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"Emotions of any kind can be evoked by melody and rhythm, therefore music has the power to form character." Aristotle (384-322 BC). Teaming up, the Melbourne Symphony Orchestra (MSO) performed at the Hellenic Museum as part of the Melbourne MPavilion’s ‘Architecture in the City’ event.
Hosted in the stunning 2014 MPavilion, designed by Australian architect Sean Godsell, in the beautiful grounds of the Hellenic Museum, the MSO transported an audience to another time.
In celebration of the MSOs 110th anniversary and forming part of MPavilion’s architecturally themed events, this formed one of a series of free musical performances around the city, including at the current and 2015 MPavilions in Queen Victoria Gardens and Docklands. MPavilion, the MSO and the Hellenic Museum created an ideal way to spend a sunny Sunday afternoon. Audiences navigated between three significant structures, taken to another world through the music of Vivaldi, Strauss, Beethoven and more.
The one-off Museum recital featured the MSO string and oboe quartet. Kathryn Taylor and Rachel Homburg were both on violin, Miranda Brockman on cello and Michael Pisani on oboe. The quartet presented a selection of works from the Classical period, starting with Telemann’s Trio Sonata in E Minor (four movements) and Mozart’s Adagio for Cor Anglais, before moving through to the Romantics, Borodin’s String Trio in G major (first movement) (Allegro), and Beethoven’s Trio for Oboe, Violin and Cello. The audience spilled out of the MPavilion into the garden to hear. It was an evocative and soothing afternoon, relaxing to their music in the garden surrounds.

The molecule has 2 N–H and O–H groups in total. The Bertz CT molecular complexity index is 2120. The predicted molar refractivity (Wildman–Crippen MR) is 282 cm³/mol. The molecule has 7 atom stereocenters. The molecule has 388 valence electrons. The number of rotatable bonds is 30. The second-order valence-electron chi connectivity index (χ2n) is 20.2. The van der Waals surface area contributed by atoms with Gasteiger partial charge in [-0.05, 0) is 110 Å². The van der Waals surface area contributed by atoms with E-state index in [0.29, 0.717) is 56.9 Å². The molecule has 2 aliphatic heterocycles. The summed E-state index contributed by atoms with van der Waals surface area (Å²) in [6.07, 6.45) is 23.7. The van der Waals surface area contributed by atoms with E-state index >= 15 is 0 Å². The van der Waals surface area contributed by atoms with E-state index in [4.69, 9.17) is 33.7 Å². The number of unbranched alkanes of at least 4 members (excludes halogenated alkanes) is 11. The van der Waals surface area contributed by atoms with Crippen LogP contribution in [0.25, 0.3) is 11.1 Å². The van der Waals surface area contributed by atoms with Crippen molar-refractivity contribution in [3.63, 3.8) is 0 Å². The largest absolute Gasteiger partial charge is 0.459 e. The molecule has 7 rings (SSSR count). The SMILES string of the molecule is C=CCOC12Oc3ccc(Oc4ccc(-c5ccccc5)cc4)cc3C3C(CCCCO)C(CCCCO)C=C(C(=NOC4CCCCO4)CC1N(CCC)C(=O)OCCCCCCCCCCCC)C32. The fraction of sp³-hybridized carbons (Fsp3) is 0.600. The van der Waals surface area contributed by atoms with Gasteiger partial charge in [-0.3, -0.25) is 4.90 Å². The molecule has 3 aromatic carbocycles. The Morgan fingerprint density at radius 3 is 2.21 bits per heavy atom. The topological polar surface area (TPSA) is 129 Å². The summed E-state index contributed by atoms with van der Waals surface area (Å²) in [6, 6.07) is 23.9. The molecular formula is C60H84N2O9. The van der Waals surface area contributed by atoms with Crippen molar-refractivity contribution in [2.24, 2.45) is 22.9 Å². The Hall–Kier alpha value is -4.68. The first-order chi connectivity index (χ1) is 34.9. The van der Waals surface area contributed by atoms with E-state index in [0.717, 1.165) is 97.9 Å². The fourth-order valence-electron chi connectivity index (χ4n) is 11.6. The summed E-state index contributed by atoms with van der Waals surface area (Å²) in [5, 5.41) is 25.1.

A free audio tour by Emma Telfer, director of Open House Melbourne was (and still is) available for download. ‘Past, Past and Present’: An Audio Tour Between all 3 MPavilions covers the 2014, 2015 and 2016 iterations of the MPavilion, while also encompassing Melbourne’s architectural heritage and providing insight into the buildings, sculpture and locales in terms of each MPavilion.
Special guest speaker, Dr. Andrew Jamieson, senior lecturer and curator of classics and archaeology at the University of Melbourne followed the Hellenic Museum recital. Dr. Jamieson presented an engaging, spirited talk on classical Greek architectural influences throughout Melbourne, highlighting how resonant the past is in our present.
This was an engaging day of cultural, architectural and musical highlights that fed the mind and the soul. If you missed out this year, don’t worry, the Hellenic Museum has open doors until 23rd December (re-opening 3rd January).